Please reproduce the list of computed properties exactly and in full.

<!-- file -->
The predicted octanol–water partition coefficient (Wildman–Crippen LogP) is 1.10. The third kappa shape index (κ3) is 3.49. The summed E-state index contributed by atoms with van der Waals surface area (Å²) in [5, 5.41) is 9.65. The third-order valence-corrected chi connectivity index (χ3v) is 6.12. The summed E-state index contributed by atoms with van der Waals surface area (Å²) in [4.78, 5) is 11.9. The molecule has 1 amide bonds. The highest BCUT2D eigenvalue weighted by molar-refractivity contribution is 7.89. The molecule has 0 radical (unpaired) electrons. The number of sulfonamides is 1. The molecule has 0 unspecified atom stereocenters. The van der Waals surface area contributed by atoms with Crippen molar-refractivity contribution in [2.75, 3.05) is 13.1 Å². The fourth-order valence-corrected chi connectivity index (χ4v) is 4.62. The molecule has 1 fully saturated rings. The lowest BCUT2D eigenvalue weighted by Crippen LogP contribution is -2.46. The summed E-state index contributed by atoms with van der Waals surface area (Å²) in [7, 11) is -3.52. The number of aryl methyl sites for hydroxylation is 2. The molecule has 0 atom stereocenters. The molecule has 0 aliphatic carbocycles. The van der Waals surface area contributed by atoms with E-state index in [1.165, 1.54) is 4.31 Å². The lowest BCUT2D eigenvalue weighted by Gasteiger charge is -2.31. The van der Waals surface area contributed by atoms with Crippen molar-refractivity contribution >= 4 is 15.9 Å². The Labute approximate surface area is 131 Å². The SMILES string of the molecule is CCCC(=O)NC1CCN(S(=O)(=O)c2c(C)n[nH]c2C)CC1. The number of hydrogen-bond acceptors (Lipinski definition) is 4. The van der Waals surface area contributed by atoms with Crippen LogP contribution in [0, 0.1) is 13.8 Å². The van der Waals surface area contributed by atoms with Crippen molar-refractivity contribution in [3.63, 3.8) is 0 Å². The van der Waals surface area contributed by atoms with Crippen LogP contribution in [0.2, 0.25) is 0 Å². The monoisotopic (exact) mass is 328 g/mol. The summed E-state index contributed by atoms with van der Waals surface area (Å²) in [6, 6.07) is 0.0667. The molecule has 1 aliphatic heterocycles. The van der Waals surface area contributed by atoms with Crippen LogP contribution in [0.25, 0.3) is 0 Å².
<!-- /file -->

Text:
The predicted octanol–water partition coefficient (Wildman–Crippen LogP) is 1.10. The third kappa shape index (κ3) is 3.49. The summed E-state index contributed by atoms with van der Waals surface area (Å²) in [5, 5.41) is 9.65. The third-order valence-corrected chi connectivity index (χ3v) is 6.12. The summed E-state index contributed by atoms with van der Waals surface area (Å²) in [4.78, 5) is 11.9. The molecule has 1 amide bonds. The highest BCUT2D eigenvalue weighted by molar-refractivity contribution is 7.89. The molecule has 0 radical (unpaired) electrons. The number of sulfonamides is 1. The molecule has 0 unspecified atom stereocenters. The van der Waals surface area contributed by atoms with Crippen molar-refractivity contribution in [2.75, 3.05) is 13.1 Å². The fourth-order valence-corrected chi connectivity index (χ4v) is 4.62. The molecule has 1 fully saturated rings. The lowest BCUT2D eigenvalue weighted by Crippen LogP contribution is -2.46. The summed E-state index contributed by atoms with van der Waals surface area (Å²) in [7, 11) is -3.52. The number of aryl methyl sites for hydroxylation is 2. The molecule has 0 atom stereocenters. The molecule has 0 aliphatic carbocycles. The van der Waals surface area contributed by atoms with E-state index in [1.165, 1.54) is 4.31 Å². The lowest BCUT2D eigenvalue weighted by Gasteiger charge is -2.31. The van der Waals surface area contributed by atoms with Crippen molar-refractivity contribution >= 4 is 15.9 Å². The Labute approximate surface area is 131 Å². The SMILES string of the molecule is CCCC(=O)NC1CCN(S(=O)(=O)c2c(C)n[nH]c2C)CC1. The number of hydrogen-bond acceptors (Lipinski definition) is 4. The van der Waals surface area contributed by atoms with Crippen LogP contribution in [0, 0.1) is 13.8 Å². The van der Waals surface area contributed by atoms with Crippen molar-refractivity contribution in [3.63, 3.8) is 0 Å². The van der Waals surface area contributed by atoms with Crippen LogP contribution in [0.2, 0.25) is 0 Å². The monoisotopic (exact) mass is 328 g/mol. The summed E-state index contributed by atoms with van der Waals surface area (Å²) in [6, 6.07) is 0.0667. The molecule has 1 aliphatic heterocycles. The van der Waals surface area contributed by atoms with Crippen LogP contribution in [0.25, 0.3) is 0 Å².